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Apparently, the two major judging criteria of the effectiveness of heaps are (1) how much we can minimize the amount of space it takes up and (2) how fast operations on the heap can be carried out, eg, malloc and free

But I was wondering how these two criteria were related, namely, why there is a 'tradeoff' and why a faster heap makes it difficult for a smaller heap in size.

Also, why does a particular allocation alignment need to exist (for instance 8- or 16- byte) when then word size is clearly 4 bytes? If you allocate an int and a double, can't it just be:

allocate int at location 0

then

allocate double at location 4

(and then somehow keep track of the fact that a double-word is located at this location)? Then we would eliminate a LOT of fragmentation within the heap...

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    How would this avoid fragmentation? alloc 16 byte @ 0; alloc 16 byte @ 32; free 16 byte @ 0; alloc 12 byte @ 0; and you got a hole in which only a 4-byte allocation can fill. – user7043 Oct 10 '11 at 20:56
  • doubles are often 4 and 8 byte aligned -- it varies by platform/arch. – justin Oct 10 '11 at 21:15
  • Related reading: en.wikipedia.org/wiki/Memory_alignment – justin Oct 10 '11 at 21:19
  • @delnan: still, isn't that hole better than automatically creating holes by making everything 8-byte aligned? What I mean is this: alloc 4 byte @ 0, alloc 4 byte @ 8, alloc 4 byte @ 16, etc... we already have way more fragmentation when everything is 8-byte aligned, than in the counter-example you gave... – Dark Templar Oct 11 '11 at 2:05
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Fragmentation comes from memory that is unusable. Dynamic allocation is similar to playing Tetris - if you play fast you end up with holes (fragmentation), and you can't predict what type block is going to fall down next. With dynamic allocation, you can't predict when and what memory is going to be freed - imagine playing Tetris where blocks disappear randomly! Also keep in mind that dynamic allocation may require allocating variable-sized blocks - Tetris would involve polynominos instead of tetrominos!

A bit on dynamic allocation techniques:

The way you described is fixed-size block allocation. It is usually implemented as a free list. The problem with this method is that it can't allocate different size blocks and it can lead to bad caching behavior.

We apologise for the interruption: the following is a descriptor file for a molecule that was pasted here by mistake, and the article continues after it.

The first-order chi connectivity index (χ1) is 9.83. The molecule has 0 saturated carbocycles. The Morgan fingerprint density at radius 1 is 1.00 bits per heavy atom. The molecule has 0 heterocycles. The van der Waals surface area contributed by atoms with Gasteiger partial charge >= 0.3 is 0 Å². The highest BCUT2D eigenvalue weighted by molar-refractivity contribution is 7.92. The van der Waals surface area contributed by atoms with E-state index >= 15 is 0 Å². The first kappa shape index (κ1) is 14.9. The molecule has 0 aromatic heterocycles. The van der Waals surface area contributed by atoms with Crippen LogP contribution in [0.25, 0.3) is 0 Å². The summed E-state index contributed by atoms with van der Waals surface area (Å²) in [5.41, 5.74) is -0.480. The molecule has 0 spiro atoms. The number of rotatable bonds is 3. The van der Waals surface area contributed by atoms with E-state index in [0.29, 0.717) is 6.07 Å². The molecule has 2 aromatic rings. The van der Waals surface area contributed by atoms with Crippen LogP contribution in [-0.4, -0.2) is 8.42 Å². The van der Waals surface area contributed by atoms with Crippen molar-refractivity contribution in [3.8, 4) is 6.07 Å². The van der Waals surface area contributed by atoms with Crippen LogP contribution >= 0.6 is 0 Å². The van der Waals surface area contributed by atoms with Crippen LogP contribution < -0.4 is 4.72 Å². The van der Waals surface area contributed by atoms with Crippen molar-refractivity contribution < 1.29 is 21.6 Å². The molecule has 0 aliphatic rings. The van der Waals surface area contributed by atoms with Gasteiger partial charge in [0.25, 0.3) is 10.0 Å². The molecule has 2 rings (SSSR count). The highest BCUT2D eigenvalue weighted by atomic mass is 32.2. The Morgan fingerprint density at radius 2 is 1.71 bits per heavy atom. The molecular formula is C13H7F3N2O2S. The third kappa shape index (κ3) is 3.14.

One of the simplest ways to implement dynamic allocation is buddy memory allocation - implemented as a binary tree that satisfies the heap property. The problem with this method is that it has internal fragmentation. Internal fragmentation comes from using techniques that use predetermined blocks, usually powers of 2. This means that allocating 150 bytes would actually allocate a block of 256, wasting 106 bytes due to internal fragmentation.

Other methods try to minimize fragmentation, such as slab allocation. Slab allocation is primarily used for kernels, as it was designed to allocate small objects - it's not ideal for general purpose malloc.

Anyways, the point I'm getting to is that it all depends on the type of allocations you're doing. Operating systems don't know which allocation method would be best for a program, and that is why they choose one that balances speed with fragmentation. It's nearly impossible to have 0 fragmentation without constantly pushing data around, that's just the nature of dynamic allocation.

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But I was wondering how these two criteria were related, namely, why there is a 'tradeoff' and why a faster heap makes it difficult for a smaller heap in size.

When a request comes in you have to decide where to allocate it. The fastest thing to do would just be to allocate it on the top of the heap but that would lead to insane memory wastage. Basically each memory location would only be used once over the course of the programs run.

So memory managers keep one or more lists of free blocks. Maintaining and searching these lists to find the best possible block takes time and leads to tradeoffs. Do you just use the first block that fits or do you keep looking in the hope you find an exact fit? Do you detect the case where two adjacent blocks are free and merge them into one larger free block?.

Also, why does a particular allocation alignment need to exist (for instance 8- or 16- byte) when then word size is clearly 4 bytes?

There are a few reasons.

  1. The C standard requires that allocated memory blocks are aligned such that they meet the alignment requirements of all the standard types. So if your platform requires 8-byte alignemt for doubles and long longs then malloc must align it's blocks on an 8 byte boundary.
  2. The memory manager must store metadata for both allocated (remember in C you can free a block without specifying it's size) and free blocks. Normal practice is to store this metadata alongside the block itself rather than having a seperate data structure. To ease merging of adjacent blocks it is desirable to allow an allocated block and a free block to be distinguished by inspecting the header at the start of the block.

Put these requirements together and it makes sense to have a data structure with two fields, each of pointer-size at the start of each block. One field specifies if the block is free and if-so what the next block in the free list is. The other field specifies the size of the block.

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